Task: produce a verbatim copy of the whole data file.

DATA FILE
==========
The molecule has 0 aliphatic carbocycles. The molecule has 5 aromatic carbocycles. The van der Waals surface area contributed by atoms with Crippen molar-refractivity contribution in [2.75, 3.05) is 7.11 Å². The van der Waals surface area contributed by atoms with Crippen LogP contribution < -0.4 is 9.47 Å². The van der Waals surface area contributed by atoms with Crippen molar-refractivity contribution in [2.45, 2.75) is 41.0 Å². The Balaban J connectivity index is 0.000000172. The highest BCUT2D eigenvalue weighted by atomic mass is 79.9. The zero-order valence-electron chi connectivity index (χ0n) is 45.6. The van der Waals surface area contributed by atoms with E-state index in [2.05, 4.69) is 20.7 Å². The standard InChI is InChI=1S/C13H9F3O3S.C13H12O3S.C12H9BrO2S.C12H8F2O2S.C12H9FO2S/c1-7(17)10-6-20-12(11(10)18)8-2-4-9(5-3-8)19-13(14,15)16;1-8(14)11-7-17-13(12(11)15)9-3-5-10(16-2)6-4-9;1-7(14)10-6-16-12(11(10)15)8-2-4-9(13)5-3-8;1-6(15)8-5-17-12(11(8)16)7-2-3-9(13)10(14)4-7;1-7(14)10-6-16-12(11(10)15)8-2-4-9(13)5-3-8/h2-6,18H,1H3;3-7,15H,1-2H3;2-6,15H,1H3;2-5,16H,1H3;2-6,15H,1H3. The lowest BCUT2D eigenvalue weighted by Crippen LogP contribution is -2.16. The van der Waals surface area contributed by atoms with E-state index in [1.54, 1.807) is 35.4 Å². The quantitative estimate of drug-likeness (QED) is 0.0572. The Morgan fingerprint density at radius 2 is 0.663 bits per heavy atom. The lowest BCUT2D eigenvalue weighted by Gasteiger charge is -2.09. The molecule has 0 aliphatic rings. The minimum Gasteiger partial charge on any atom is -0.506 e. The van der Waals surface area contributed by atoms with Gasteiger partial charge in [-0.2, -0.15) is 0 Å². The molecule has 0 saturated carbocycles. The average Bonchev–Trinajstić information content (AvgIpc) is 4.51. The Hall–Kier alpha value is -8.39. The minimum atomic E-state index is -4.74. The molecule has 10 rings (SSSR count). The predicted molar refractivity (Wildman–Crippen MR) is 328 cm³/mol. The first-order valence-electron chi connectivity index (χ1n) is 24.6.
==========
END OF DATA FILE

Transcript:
The molecule has 0 aliphatic carbocycles. The molecule has 5 aromatic carbocycles. The van der Waals surface area contributed by atoms with Crippen molar-refractivity contribution in [2.75, 3.05) is 7.11 Å². The van der Waals surface area contributed by atoms with Crippen LogP contribution < -0.4 is 9.47 Å². The van der Waals surface area contributed by atoms with Crippen molar-refractivity contribution in [2.45, 2.75) is 41.0 Å². The Balaban J connectivity index is 0.000000172. The highest BCUT2D eigenvalue weighted by atomic mass is 79.9. The zero-order valence-electron chi connectivity index (χ0n) is 45.6. The van der Waals surface area contributed by atoms with E-state index in [2.05, 4.69) is 20.7 Å². The standard InChI is InChI=1S/C13H9F3O3S.C13H12O3S.C12H9BrO2S.C12H8F2O2S.C12H9FO2S/c1-7(17)10-6-20-12(11(10)18)8-2-4-9(5-3-8)19-13(14,15)16;1-8(14)11-7-17-13(12(11)15)9-3-5-10(16-2)6-4-9;1-7(14)10-6-16-12(11(10)15)8-2-4-9(13)5-3-8;1-6(15)8-5-17-12(11(8)16)7-2-3-9(13)10(14)4-7;1-7(14)10-6-16-12(11(10)15)8-2-4-9(13)5-3-8/h2-6,18H,1H3;3-7,15H,1-2H3;2-6,15H,1H3;2-5,16H,1H3;2-6,15H,1H3. The lowest BCUT2D eigenvalue weighted by Crippen LogP contribution is -2.16. The van der Waals surface area contributed by atoms with E-state index in [1.54, 1.807) is 35.4 Å². The quantitative estimate of drug-likeness (QED) is 0.0572. The Morgan fingerprint density at radius 2 is 0.663 bits per heavy atom. The lowest BCUT2D eigenvalue weighted by Gasteiger charge is -2.09. The molecule has 0 aliphatic rings. The minimum Gasteiger partial charge on any atom is -0.506 e. The van der Waals surface area contributed by atoms with Gasteiger partial charge in [-0.2, -0.15) is 0 Å². The molecule has 0 saturated carbocycles. The average Bonchev–Trinajstić information content (AvgIpc) is 4.51. The Hall–Kier alpha value is -8.39. The minimum atomic E-state index is -4.74. The molecule has 10 rings (SSSR count). The predicted molar refractivity (Wildman–Crippen MR) is 328 cm³/mol. The first-order valence-electron chi connectivity index (χ1n) is 24.6.